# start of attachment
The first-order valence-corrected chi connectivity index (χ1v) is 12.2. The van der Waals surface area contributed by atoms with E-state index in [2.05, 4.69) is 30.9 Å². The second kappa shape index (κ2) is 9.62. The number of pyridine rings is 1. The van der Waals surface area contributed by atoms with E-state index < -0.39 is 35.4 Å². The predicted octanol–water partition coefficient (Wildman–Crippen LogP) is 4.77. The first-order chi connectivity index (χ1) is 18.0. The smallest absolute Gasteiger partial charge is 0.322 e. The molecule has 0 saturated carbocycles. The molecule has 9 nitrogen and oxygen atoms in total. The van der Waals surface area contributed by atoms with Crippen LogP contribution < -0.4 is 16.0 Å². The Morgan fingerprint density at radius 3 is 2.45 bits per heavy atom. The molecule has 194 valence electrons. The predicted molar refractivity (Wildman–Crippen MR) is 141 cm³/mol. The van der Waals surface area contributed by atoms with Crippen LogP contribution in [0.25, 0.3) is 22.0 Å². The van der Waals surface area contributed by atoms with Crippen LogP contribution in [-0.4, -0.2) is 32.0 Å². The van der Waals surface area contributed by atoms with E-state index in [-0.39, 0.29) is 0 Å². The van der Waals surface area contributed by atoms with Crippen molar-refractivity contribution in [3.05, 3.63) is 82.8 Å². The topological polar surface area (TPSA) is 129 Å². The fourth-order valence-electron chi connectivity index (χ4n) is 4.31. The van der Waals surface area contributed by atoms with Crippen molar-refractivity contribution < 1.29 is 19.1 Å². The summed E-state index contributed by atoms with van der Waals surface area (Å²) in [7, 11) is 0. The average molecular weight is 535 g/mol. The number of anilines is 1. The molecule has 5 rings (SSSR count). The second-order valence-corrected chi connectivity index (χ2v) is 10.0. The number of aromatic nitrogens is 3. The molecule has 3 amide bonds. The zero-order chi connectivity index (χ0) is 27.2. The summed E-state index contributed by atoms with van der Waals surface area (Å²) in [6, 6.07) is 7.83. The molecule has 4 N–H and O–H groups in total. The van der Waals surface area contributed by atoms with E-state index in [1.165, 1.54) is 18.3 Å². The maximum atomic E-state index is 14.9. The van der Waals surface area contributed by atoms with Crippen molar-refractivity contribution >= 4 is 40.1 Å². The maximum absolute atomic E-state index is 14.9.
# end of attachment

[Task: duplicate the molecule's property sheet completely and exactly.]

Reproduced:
The first-order valence-corrected chi connectivity index (χ1v) is 12.2. The van der Waals surface area contributed by atoms with E-state index in [2.05, 4.69) is 30.9 Å². The second kappa shape index (κ2) is 9.62. The number of pyridine rings is 1. The van der Waals surface area contributed by atoms with E-state index < -0.39 is 35.4 Å². The predicted octanol–water partition coefficient (Wildman–Crippen LogP) is 4.77. The first-order chi connectivity index (χ1) is 18.0. The smallest absolute Gasteiger partial charge is 0.322 e. The molecule has 0 saturated carbocycles. The molecule has 9 nitrogen and oxygen atoms in total. The van der Waals surface area contributed by atoms with Crippen LogP contribution < -0.4 is 16.0 Å². The Morgan fingerprint density at radius 3 is 2.45 bits per heavy atom. The molecule has 194 valence electrons. The predicted molar refractivity (Wildman–Crippen MR) is 141 cm³/mol. The van der Waals surface area contributed by atoms with Crippen LogP contribution in [0.25, 0.3) is 22.0 Å². The van der Waals surface area contributed by atoms with Crippen LogP contribution in [-0.4, -0.2) is 32.0 Å². The van der Waals surface area contributed by atoms with E-state index in [-0.39, 0.29) is 0 Å². The van der Waals surface area contributed by atoms with Crippen molar-refractivity contribution in [3.05, 3.63) is 82.8 Å². The topological polar surface area (TPSA) is 129 Å². The fourth-order valence-electron chi connectivity index (χ4n) is 4.31. The van der Waals surface area contributed by atoms with Crippen molar-refractivity contribution < 1.29 is 19.1 Å². The summed E-state index contributed by atoms with van der Waals surface area (Å²) in [7, 11) is 0. The average molecular weight is 535 g/mol. The number of anilines is 1. The molecule has 5 rings (SSSR count). The second-order valence-corrected chi connectivity index (χ2v) is 10.0. The number of aromatic nitrogens is 3. The molecule has 3 amide bonds. The zero-order chi connectivity index (χ0) is 27.2. The summed E-state index contributed by atoms with van der Waals surface area (Å²) in [6, 6.07) is 7.83. The molecule has 4 N–H and O–H groups in total. The van der Waals surface area contributed by atoms with E-state index in [1.165, 1.54) is 18.3 Å². The maximum atomic E-state index is 14.9. The van der Waals surface area contributed by atoms with Crippen molar-refractivity contribution >= 4 is 40.1 Å². The maximum absolute atomic E-state index is 14.9.